Sandy Weill's Citigroup may be
suffering buyer's remorse after the
Federal Trade Commission filed a
complaint against it's consumer-
credit unit for "predatory lending."
The embarrassing FTC action
could cost the usually savvy
mega-bank hundreds of millions of
dollars in consumer refunds.
The complaint, the largest predatory lending case ever
brought by the FTC, accused the Citigroup unit of using
deceptive advertsing to lure low-income customers onto a
"treadmill" of high-interest loans.
The complaint follows failed settlement negotiations
between the FTC and Citigroup's CitiFinancial Credit Co.
"We would have preferred to settle so that we could get
money into the hands of consumers more quickly," said
Peggy Twohig, associate director for financial practices
with the FTC.
She declined to comment on what parts of the proposed
settlement caused the snag.
Citigroup also expressed regrets that a settlement could not
Citigroup acquired Associates First Capital Corp. for $31
billion only four months ago and merged it into CitiFinancial
Credit. Citigroup hoped the buy would get its financial teeth
deeper into Asia, where Associates has a presence,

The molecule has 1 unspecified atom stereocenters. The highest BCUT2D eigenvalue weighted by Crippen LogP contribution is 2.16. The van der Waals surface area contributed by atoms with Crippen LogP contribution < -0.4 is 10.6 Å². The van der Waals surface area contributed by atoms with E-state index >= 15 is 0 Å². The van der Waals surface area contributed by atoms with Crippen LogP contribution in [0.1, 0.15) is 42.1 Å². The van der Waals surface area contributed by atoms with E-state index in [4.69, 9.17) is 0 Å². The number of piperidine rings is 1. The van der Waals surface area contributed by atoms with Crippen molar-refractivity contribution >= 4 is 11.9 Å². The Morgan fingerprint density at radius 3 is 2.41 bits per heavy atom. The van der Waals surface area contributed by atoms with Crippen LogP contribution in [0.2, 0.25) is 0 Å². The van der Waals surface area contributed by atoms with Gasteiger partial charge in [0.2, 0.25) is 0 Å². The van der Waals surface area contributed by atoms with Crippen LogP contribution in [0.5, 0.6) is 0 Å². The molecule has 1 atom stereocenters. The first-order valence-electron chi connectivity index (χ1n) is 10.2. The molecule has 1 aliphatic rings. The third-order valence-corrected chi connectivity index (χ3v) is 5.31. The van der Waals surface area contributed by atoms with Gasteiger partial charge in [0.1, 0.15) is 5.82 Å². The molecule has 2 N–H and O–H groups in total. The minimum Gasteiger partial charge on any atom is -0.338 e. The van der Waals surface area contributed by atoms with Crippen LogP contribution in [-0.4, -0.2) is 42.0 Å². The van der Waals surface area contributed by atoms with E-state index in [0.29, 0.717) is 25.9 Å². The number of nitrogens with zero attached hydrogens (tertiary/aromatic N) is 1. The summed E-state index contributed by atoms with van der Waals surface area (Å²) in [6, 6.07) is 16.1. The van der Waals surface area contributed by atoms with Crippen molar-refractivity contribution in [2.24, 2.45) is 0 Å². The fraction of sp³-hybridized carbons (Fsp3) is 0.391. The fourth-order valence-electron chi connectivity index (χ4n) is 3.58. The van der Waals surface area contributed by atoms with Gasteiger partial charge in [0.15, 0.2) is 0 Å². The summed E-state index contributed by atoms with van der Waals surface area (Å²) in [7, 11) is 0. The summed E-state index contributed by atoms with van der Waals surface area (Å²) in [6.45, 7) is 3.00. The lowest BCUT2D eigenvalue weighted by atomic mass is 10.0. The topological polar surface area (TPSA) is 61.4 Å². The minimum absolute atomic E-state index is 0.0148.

sources familiar with the bank said.
It is Associates' practices in the subprime lending market
that spurred the FTC's investigation. That investigation was
public knowledge at the time of Citigroup's purchase of
Associates First Capital Corp. at that time was the largest
U.S. consumer finance company, lending principally in the
very lucrative subprime market, which consists of
borrowers who can't get credit - usually because of a poor
credit rating or a limited income. This category often
includes the elderly and minorities.
"Typical subprime consumers are people with a high credit
risk but with some equity," Twohig said. "Subprime lending
is not illegal," she added, "but the methods used [in
Associates' case] are."
Those methods allegedly included aggressive solicitations
and misleading and deceptive information that lures
desperate people into loans that have hidden costs and tie
them into a huge payments far into the future.
Since it's purchase in November, Citigroup has enhanced
practices and procedures to resolve those concerns, the
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